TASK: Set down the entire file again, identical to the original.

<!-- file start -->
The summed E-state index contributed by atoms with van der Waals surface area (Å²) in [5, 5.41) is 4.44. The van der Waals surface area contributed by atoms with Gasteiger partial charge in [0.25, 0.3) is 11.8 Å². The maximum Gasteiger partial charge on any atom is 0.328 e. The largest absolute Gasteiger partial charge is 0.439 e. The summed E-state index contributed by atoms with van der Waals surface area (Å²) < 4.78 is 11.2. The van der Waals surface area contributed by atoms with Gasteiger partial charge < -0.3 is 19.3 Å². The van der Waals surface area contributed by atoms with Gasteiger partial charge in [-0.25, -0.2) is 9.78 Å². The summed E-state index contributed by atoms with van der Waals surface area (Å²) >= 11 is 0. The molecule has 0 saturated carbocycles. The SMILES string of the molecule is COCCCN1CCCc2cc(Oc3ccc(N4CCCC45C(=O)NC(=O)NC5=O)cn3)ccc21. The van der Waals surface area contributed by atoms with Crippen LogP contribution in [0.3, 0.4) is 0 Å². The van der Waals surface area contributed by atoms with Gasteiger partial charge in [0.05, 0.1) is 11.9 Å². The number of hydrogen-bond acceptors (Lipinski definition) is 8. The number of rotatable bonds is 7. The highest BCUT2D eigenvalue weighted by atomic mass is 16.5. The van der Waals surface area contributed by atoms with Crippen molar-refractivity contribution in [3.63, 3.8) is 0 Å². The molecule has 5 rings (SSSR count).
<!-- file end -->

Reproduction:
The summed E-state index contributed by atoms with van der Waals surface area (Å²) in [5, 5.41) is 4.44. The van der Waals surface area contributed by atoms with Gasteiger partial charge in [0.25, 0.3) is 11.8 Å². The maximum Gasteiger partial charge on any atom is 0.328 e. The largest absolute Gasteiger partial charge is 0.439 e. The summed E-state index contributed by atoms with van der Waals surface area (Å²) < 4.78 is 11.2. The van der Waals surface area contributed by atoms with Gasteiger partial charge < -0.3 is 19.3 Å². The van der Waals surface area contributed by atoms with Gasteiger partial charge in [-0.25, -0.2) is 9.78 Å². The summed E-state index contributed by atoms with van der Waals surface area (Å²) >= 11 is 0. The molecule has 0 saturated carbocycles. The SMILES string of the molecule is COCCCN1CCCc2cc(Oc3ccc(N4CCCC45C(=O)NC(=O)NC5=O)cn3)ccc21. The van der Waals surface area contributed by atoms with Crippen LogP contribution in [0.3, 0.4) is 0 Å². The van der Waals surface area contributed by atoms with Gasteiger partial charge in [0.05, 0.1) is 11.9 Å². The number of hydrogen-bond acceptors (Lipinski definition) is 8. The number of rotatable bonds is 7. The highest BCUT2D eigenvalue weighted by atomic mass is 16.5. The van der Waals surface area contributed by atoms with Crippen molar-refractivity contribution in [3.63, 3.8) is 0 Å². The molecule has 5 rings (SSSR count).